The system not only transports you to that reality, but also creates it for you. It also transforms your energy from the time-independent domain to a time dependent domain. It breaks the connection but remains in waiting whilst you experience that desire. Once your experience is over, it establishes connection to see how you lived your life and inquires whether it was worth it. It then fulfils your next desire what ever it may be.
Just like the tree, which has so many roots, the vast labyrinth network appears to have no beginning or end. A soul can get lost in such a large network and forget the source, or home.
The home is the singularity or the beginning of creation (pravrittih) from which all energy stems. The speaker mentions that all souls are a part of his energy, and returning to the source ought to be the goal of all energy. Unfortunately, some of this energy corrupted itself and became addicted to experiencing the same reality repeatedly.
In 15.2, he describes the function of a single main branch or tunnel, describing its operation as being automatic operating under the laws of physics in material nature “guna”.
The energy flows through it upwards “urdhvam”, and downwards “adhah”, meaning that the tunnel deposits energy, and collects energy (souls) whilst it has formed. These tunnels spread out in all directions “prasritah”.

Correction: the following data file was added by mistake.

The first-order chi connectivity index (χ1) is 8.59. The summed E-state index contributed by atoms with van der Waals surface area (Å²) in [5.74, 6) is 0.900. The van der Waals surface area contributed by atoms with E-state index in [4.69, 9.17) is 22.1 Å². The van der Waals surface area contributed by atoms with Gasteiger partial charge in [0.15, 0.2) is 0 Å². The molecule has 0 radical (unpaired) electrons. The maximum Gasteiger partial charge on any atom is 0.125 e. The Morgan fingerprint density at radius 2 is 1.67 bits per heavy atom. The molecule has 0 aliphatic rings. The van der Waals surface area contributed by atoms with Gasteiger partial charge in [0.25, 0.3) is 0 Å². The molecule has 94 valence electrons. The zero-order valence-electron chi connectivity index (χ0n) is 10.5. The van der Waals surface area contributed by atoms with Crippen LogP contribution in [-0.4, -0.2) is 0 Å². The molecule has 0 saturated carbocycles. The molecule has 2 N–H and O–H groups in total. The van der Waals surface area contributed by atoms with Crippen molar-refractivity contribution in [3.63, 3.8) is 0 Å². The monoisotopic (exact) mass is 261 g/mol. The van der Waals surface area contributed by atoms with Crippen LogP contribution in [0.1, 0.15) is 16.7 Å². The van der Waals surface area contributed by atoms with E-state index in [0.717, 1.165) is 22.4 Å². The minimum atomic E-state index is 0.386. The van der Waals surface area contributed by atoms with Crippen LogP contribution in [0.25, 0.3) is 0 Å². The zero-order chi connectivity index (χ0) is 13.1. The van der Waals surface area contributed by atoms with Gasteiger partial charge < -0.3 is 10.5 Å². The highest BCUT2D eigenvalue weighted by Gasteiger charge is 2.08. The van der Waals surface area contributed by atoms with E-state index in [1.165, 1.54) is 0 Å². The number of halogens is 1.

The main branch of the tunnel manifests itself “pravriddhah” over where there is a concentration of life forms with desires “vishaya”.
Its end further branches out into short twig-like structures “pravalah” going downwards like roots “mulani”. These extend making contact “anusantatani” to either bind or unbind “anubandhini” the energy to the material plane “loke” where beings “manushya” exists.
This passage therefore means that the transport tunnel expeditiously drops off new energy that may want to experience that reality, and collect those that have already experienced it.
The arriving energy (soul) is bound to the material plane by some kind of transform process, which transforms their energy. “karmanubandhini” is binding based on karma which is past deeds and desire. It means more like constrain or shackle as a prisoner would be...
The same tunnel also collects the souls that have already lived their lives. When beings die, their energy is presumably already unbound in many cases, and just waiting for harvesting.
From this passage, it implies that there is a hierarchal structure to the universe. A large tunnel, forms over a galaxy. Its ends branches out towards those solar systems with life. Their ends further branch out to planets with life. Their ends further branch out to each individual life that is arriving or leaving.